THE SCHEME: The Wildcats use a 4-3 set and tend to blitz frequently on third down. That's not likely to change even with co-coordinators Tim Kish and Greg Brown succeeding Mark Stoops, who left to take the same position at Florida State.
STAR POWER: This time last year, Trevin Wade was the "other" cornerback opposite Devin Ross. Then, Wade had five picks and nine pass breakups to upstage his counterpart and earn All-Pac-10 recognition. Also an effective tackler, Wade is expected to contend for even higher honors this season.
IMPACT NEWCOMER: Junior college All-America Derek Earls gives Arizona a productive linebacker and bolsters a position in need. All three of the '09 starters have departed. Earls posted 108 tackles last season at North Dakota State College of Sciences and has demonstrated the athletic ability that suggests he can be similarly productive at this level, too.
STRONGEST AREA: Last season, Ricky Elmore posted the Pac-10's second-highest sack total (10.5), yet he's not necessarily the Wildcat's best defensive end. A strong case could be made for senior Brooks Reed, who was hampered by a knee injury a year ago. In '08, Reed had 8.5 sacks. A healthy Reed and Elmore provide an imposing pass rush. Depth isn't bad, either.
BIGGEST PROBLEM: Although much is expected from Earls, the Wildcats are starting from scratch at linebacker. T tackle also is an area of concern because both of last season's starters, including All-Pac 10 honoree Earl Mitchell, have moved on. The remaining interior linemen on the two-deep roster combined for 17 tackles last season.
There are certainly issues in coverage, especially on punts. Otherwise, the Wildcats' special teams are good. P Keenyn Crier frequently boots 50 yarders and last season killed 13 inside the 20. K Alex Zendejas has been shaky at times, but converted 77 percent of his attempts in '09. He also nailed a last-second game-winner against Arizona State. Travis Cobb (kickoffs) and William "Bug" Wright (punts) are dangerous on returns.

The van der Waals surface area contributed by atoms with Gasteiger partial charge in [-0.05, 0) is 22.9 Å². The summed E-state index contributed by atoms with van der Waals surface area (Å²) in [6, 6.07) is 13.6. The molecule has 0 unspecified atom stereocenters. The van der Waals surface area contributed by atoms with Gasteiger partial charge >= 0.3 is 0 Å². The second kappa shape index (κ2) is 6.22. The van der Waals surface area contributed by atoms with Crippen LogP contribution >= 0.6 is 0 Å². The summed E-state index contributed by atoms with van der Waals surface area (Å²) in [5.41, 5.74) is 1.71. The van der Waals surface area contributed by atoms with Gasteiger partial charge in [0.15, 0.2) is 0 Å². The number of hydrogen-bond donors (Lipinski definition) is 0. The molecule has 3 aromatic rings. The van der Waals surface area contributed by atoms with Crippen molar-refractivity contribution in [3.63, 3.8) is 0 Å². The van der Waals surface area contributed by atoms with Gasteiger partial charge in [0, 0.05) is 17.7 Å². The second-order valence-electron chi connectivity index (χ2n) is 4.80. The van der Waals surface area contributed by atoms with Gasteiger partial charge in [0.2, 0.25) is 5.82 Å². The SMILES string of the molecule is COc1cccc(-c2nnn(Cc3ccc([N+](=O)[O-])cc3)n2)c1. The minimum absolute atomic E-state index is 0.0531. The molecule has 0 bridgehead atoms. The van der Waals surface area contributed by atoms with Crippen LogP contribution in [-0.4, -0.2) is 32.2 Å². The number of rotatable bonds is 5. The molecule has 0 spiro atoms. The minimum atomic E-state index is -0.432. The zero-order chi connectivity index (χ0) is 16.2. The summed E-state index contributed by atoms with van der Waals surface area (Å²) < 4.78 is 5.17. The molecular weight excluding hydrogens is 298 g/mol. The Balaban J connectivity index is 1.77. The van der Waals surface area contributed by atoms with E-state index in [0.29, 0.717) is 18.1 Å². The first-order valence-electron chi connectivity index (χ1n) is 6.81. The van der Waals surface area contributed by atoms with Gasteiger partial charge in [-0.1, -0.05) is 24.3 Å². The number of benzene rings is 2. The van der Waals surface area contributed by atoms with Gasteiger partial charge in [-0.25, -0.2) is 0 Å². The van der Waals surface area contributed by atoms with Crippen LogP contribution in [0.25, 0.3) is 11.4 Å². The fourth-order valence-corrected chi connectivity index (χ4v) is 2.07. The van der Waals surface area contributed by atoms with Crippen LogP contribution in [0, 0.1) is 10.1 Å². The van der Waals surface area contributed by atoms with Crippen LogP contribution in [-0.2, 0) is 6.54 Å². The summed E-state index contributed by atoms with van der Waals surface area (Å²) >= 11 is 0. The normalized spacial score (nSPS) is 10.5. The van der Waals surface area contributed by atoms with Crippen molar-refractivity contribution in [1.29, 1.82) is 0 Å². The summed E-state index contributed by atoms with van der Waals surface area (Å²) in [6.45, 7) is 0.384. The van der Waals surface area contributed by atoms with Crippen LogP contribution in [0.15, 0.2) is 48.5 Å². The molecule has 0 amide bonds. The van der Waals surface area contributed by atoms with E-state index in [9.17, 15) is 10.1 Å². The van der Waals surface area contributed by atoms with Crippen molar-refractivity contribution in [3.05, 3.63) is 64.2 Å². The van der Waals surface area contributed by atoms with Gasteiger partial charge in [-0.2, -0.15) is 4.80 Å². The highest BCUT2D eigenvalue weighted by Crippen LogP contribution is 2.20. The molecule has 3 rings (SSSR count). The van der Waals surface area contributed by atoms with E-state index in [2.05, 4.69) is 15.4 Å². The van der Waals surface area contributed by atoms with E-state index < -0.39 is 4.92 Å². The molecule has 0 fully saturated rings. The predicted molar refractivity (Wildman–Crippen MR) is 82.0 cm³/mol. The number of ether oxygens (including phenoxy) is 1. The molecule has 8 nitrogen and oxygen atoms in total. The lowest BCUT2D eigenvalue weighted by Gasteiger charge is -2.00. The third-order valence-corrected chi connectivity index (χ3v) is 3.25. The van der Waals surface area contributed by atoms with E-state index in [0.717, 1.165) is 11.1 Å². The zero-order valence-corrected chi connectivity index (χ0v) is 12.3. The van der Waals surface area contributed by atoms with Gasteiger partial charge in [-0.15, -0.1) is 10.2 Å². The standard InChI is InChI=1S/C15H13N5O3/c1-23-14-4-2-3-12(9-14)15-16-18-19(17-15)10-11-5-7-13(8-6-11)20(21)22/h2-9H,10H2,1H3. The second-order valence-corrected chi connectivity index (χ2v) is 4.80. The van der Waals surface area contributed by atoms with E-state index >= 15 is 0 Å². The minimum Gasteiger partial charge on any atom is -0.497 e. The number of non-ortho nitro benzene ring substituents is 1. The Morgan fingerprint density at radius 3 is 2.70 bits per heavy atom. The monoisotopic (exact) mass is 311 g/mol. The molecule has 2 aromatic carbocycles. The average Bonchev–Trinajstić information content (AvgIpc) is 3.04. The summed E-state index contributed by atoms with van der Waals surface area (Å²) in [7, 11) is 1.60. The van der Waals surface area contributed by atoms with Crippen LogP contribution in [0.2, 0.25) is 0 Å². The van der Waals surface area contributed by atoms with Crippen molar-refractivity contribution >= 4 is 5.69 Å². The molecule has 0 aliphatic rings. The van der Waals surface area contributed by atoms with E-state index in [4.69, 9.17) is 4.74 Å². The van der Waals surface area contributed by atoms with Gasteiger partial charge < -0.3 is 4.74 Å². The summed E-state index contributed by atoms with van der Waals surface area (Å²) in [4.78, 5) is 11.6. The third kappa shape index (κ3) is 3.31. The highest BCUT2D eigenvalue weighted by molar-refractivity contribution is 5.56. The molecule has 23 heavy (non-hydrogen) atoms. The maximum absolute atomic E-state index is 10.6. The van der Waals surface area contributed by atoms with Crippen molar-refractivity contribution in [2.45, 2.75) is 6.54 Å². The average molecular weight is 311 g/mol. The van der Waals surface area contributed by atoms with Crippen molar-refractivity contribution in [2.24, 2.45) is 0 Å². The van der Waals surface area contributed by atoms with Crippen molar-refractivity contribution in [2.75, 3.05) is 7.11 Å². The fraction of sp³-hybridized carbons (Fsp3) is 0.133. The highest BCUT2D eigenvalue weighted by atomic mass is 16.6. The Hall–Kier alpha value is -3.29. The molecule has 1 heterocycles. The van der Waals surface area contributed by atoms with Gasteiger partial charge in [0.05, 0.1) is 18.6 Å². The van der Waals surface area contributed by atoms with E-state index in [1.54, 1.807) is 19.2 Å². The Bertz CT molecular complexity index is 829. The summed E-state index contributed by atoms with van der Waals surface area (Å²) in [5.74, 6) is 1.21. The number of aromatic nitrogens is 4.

Although Arizona remains the only team that hasn't represented the Pac-10 in the Rose Bowl, an advantageous schedule boosts the chances of reaching Pasadena this season. Seven games are in Tucson, including league clashes with California, Oregon State, Washington, USC and Arizona State. The home-field advantage certainly provides the Wildcats an opportunity to get off to a fast start. After a season-opening trip to Toledo, Arizona's next four games are at home. That includes a possible Rose Bowl preview against Iowa.
The Pac-10 race appears wide open. So does Arizona's window of opportunity. True, the Wildcats have their issues, especially on defense. But every team in the Pac-10 faces a measure of uncertainty. Oregon and Oregon State have new quarterbacks. USC has a new coach. Stanford doesn't have Heisman runner-up Toby Gerhart. Last season, Arizona suffered three conference losses by a total of 14 points, including an overtime setback to eventual conference champ Oregon. With some improvement and a little luck, the Wildcats could pull out some of those close calls this season. Seven years ago, Stoops took over a program that was the worst in the Pac-10. Now, the Wildcats could be contenders for the championship.